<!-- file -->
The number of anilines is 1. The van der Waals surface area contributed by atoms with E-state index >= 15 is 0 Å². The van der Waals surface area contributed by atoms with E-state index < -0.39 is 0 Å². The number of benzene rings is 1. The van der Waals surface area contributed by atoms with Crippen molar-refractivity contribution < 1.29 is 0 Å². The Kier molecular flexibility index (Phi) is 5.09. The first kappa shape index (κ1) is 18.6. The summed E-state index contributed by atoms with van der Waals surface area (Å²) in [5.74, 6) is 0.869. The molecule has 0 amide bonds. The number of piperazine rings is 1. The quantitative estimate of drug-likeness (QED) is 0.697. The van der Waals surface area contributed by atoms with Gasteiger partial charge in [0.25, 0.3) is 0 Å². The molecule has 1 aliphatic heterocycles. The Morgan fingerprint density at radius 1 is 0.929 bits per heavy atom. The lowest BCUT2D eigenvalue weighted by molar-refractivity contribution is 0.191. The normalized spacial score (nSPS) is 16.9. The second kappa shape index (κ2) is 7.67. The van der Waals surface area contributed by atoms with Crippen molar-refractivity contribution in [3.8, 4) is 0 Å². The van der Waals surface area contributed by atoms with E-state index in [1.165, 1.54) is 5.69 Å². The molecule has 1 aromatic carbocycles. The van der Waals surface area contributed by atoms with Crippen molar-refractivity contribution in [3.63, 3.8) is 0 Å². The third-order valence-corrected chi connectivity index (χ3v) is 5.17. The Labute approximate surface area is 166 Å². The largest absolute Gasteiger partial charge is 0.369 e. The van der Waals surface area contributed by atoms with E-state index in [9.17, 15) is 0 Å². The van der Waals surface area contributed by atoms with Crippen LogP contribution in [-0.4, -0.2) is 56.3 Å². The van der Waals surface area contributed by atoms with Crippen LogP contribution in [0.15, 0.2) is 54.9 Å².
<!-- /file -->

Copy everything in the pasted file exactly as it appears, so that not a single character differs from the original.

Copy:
The number of anilines is 1. The van der Waals surface area contributed by atoms with E-state index >= 15 is 0 Å². The van der Waals surface area contributed by atoms with E-state index < -0.39 is 0 Å². The number of benzene rings is 1. The van der Waals surface area contributed by atoms with Crippen molar-refractivity contribution < 1.29 is 0 Å². The Kier molecular flexibility index (Phi) is 5.09. The first kappa shape index (κ1) is 18.6. The summed E-state index contributed by atoms with van der Waals surface area (Å²) in [5.74, 6) is 0.869. The molecule has 0 amide bonds. The number of piperazine rings is 1. The quantitative estimate of drug-likeness (QED) is 0.697. The van der Waals surface area contributed by atoms with Gasteiger partial charge in [0.25, 0.3) is 0 Å². The molecule has 1 aliphatic heterocycles. The Morgan fingerprint density at radius 1 is 0.929 bits per heavy atom. The lowest BCUT2D eigenvalue weighted by molar-refractivity contribution is 0.191. The normalized spacial score (nSPS) is 16.9. The second kappa shape index (κ2) is 7.67. The van der Waals surface area contributed by atoms with Crippen molar-refractivity contribution in [3.8, 4) is 0 Å². The van der Waals surface area contributed by atoms with E-state index in [1.165, 1.54) is 5.69 Å². The molecule has 1 aromatic carbocycles. The van der Waals surface area contributed by atoms with Crippen molar-refractivity contribution in [3.63, 3.8) is 0 Å². The third-order valence-corrected chi connectivity index (χ3v) is 5.17. The Labute approximate surface area is 166 Å². The largest absolute Gasteiger partial charge is 0.369 e. The van der Waals surface area contributed by atoms with E-state index in [9.17, 15) is 0 Å². The van der Waals surface area contributed by atoms with Crippen LogP contribution in [-0.4, -0.2) is 56.3 Å². The van der Waals surface area contributed by atoms with Crippen LogP contribution in [0.15, 0.2) is 54.9 Å².